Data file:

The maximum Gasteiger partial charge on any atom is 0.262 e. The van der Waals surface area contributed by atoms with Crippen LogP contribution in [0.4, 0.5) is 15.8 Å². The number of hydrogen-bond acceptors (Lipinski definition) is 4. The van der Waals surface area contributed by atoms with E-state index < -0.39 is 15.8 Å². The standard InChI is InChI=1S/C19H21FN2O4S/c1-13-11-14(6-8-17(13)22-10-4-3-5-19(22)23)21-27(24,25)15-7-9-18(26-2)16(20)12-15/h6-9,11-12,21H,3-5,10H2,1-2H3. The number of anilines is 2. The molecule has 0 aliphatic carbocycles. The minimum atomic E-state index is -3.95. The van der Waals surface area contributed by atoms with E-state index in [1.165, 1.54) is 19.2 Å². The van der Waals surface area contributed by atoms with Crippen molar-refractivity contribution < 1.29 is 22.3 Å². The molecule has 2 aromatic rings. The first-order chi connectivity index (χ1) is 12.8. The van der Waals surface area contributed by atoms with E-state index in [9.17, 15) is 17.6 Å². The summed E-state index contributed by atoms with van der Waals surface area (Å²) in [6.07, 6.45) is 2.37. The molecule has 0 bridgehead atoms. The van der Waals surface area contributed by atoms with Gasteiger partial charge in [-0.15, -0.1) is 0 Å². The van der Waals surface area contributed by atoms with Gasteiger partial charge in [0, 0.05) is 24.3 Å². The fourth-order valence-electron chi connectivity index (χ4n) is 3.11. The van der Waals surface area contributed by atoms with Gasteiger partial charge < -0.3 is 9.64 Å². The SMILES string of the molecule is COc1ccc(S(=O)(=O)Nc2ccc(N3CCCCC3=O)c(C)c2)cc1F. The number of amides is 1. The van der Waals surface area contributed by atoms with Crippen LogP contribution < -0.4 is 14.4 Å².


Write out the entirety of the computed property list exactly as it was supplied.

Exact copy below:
The maximum Gasteiger partial charge on any atom is 0.262 e. The van der Waals surface area contributed by atoms with Crippen LogP contribution in [0.4, 0.5) is 15.8 Å². The number of hydrogen-bond acceptors (Lipinski definition) is 4. The van der Waals surface area contributed by atoms with E-state index < -0.39 is 15.8 Å². The standard InChI is InChI=1S/C19H21FN2O4S/c1-13-11-14(6-8-17(13)22-10-4-3-5-19(22)23)21-27(24,25)15-7-9-18(26-2)16(20)12-15/h6-9,11-12,21H,3-5,10H2,1-2H3. The number of anilines is 2. The molecule has 0 aliphatic carbocycles. The minimum atomic E-state index is -3.95. The van der Waals surface area contributed by atoms with E-state index in [1.165, 1.54) is 19.2 Å². The van der Waals surface area contributed by atoms with Crippen molar-refractivity contribution < 1.29 is 22.3 Å². The molecule has 2 aromatic rings. The first-order chi connectivity index (χ1) is 12.8. The van der Waals surface area contributed by atoms with E-state index in [9.17, 15) is 17.6 Å². The summed E-state index contributed by atoms with van der Waals surface area (Å²) in [6.07, 6.45) is 2.37. The molecule has 0 bridgehead atoms. The van der Waals surface area contributed by atoms with Gasteiger partial charge in [-0.15, -0.1) is 0 Å². The van der Waals surface area contributed by atoms with Gasteiger partial charge in [0, 0.05) is 24.3 Å². The fourth-order valence-electron chi connectivity index (χ4n) is 3.11. The van der Waals surface area contributed by atoms with Gasteiger partial charge < -0.3 is 9.64 Å². The SMILES string of the molecule is COc1ccc(S(=O)(=O)Nc2ccc(N3CCCCC3=O)c(C)c2)cc1F. The number of amides is 1. The van der Waals surface area contributed by atoms with Crippen LogP contribution < -0.4 is 14.4 Å².